A few minutes later, we were given our skinner suits (basically a Lyrca bodysuit – far better and easier than wetsuits), booties and snorkel masks. I realized that no one was even using the attached hoods, nor did we need gloves. Oh, the perks of diving near the Equator (all humidity aside)! Instead of weights, we used weight belts (far easier than guestimating how many weights we needed per person). Instead of a compass, each of us had large red inflatable distress sticks in our BCDs in case we got lost and needed help. I know what you’re thinking: Aussies are just so much more simple than Americans. Why complicate things, right?
After all of us jumped in, there was no waiting around – that was only in California, I guess. 😉 We descended about 12m (there was a boy in our group only certified to 12m deep) and started exploring immediately. Visibility ranged from crystal clear to murky at various times, just depending on location and how much sand was being churned.
The coral is probably what GBR is most known for. OH, the beauty. Purples, greens, blues, yellows, oranges, all pastel hues… I can’t imagine how sad it would be for a colorblind diver! The coral alone is worth seeing, even if it’s just through snorkeling (the coral is visible from the surface, since we were in pretty shallow waters). It really did feel like a scene from The Little Mermaid, getting to see all these treasure troves in reality.
Sidenote: On the other hand, my GoPro video footage sounds like a horror film – my regulator sounds like a gas mask and the audio of the water is just plain eerie.
We unfortunately didn’t see any manta rays, sharks, giant clams, or major marine creatures as promised (thanks to the weather and lack of sunshine). However, we saw an array of beautiful fish (my favorites were these rainbow ones – no idea what type, since I’m the worst at classification), sea slugs and large Maori fish that didn’t budge even when you swam inches from them. There was apparently a resident turtle in the Fish Bowl area we dove in as well. The majority of fish we saw were clownfish (Nemo and friends) and bright yellow and blue fish. We saw schools of them, swimming together in clumps but never darting away as we came near them. So amazing – I don’t think I’ve ever seen so many different fish up close in such a small period of time.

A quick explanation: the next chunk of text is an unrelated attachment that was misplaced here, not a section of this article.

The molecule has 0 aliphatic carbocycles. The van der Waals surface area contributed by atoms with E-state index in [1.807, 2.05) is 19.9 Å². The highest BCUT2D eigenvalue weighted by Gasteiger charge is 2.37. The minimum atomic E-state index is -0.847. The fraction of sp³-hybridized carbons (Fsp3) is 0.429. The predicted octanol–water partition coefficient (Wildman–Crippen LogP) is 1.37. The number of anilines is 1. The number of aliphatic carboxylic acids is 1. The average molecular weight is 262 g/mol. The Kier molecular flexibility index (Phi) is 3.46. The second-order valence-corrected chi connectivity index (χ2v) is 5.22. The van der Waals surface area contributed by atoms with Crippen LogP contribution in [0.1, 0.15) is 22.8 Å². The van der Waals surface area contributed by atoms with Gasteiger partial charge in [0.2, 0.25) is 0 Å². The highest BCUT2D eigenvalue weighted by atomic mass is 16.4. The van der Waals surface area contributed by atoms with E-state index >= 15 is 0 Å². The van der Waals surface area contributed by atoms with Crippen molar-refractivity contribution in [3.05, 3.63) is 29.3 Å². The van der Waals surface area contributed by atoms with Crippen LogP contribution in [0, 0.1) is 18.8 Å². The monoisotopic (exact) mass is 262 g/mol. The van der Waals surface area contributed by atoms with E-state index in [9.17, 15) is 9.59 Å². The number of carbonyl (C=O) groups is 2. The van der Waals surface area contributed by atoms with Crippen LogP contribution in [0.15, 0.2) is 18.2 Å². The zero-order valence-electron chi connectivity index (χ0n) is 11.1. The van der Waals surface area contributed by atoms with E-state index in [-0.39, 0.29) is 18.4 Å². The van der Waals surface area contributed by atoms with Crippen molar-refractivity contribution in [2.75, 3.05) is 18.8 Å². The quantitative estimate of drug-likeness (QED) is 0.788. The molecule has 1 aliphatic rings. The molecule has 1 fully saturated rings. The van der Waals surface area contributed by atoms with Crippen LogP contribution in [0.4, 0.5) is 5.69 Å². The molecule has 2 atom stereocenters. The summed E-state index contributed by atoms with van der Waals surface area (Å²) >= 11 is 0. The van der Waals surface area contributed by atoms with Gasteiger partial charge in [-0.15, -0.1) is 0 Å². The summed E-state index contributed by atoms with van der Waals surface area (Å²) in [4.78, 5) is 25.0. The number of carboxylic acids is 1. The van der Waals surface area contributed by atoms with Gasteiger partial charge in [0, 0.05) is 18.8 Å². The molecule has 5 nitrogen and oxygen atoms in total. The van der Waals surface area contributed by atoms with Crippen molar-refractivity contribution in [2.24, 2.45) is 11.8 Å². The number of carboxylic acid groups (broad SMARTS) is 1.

But now for the side effects: when I surfaced from my third and final dive, I was honestly relieved to have survived. After each dive (especially the last), I dealt with killer headaches and slight nausea (despite three seasick pills beforehand). If there was a helicopter option to the GBR rather than a 2-hour boat ride back and forth, I’d definitely pay for that rather than brave the choppy waters (never have been, and probably never will be, a boat girl). And being the noob diver I am, most of my GoPro footage is of other divers (rather than the coral) or my fins since I was so focused on staying with the group and not caring about what was being recorded. Hopefully my GoPro skills will improve the next time I dive, since I can’t even watch my own videos all the way through without feeling sick.
Oh yeah, and I still have slight Swimmer’s Ear. The cool part of me is attempting to boast that it means some of the ocean water from the GBR is trapped inside my ear forever.
Regardless, this definitely won’t be the last time I get out to the GBR, especially since there is SO much more to see along that coast. This was just an introduction on how Australia stole my heart (again, more on that later)…
The GBR is probably one of the most surreal and mind-blowingly-beautiful places in the world….
maybe moreso than Hawaii (come on, Dad. Take that as your cue to get out here). Thanks for the incredible adventure under the sea, TUSA!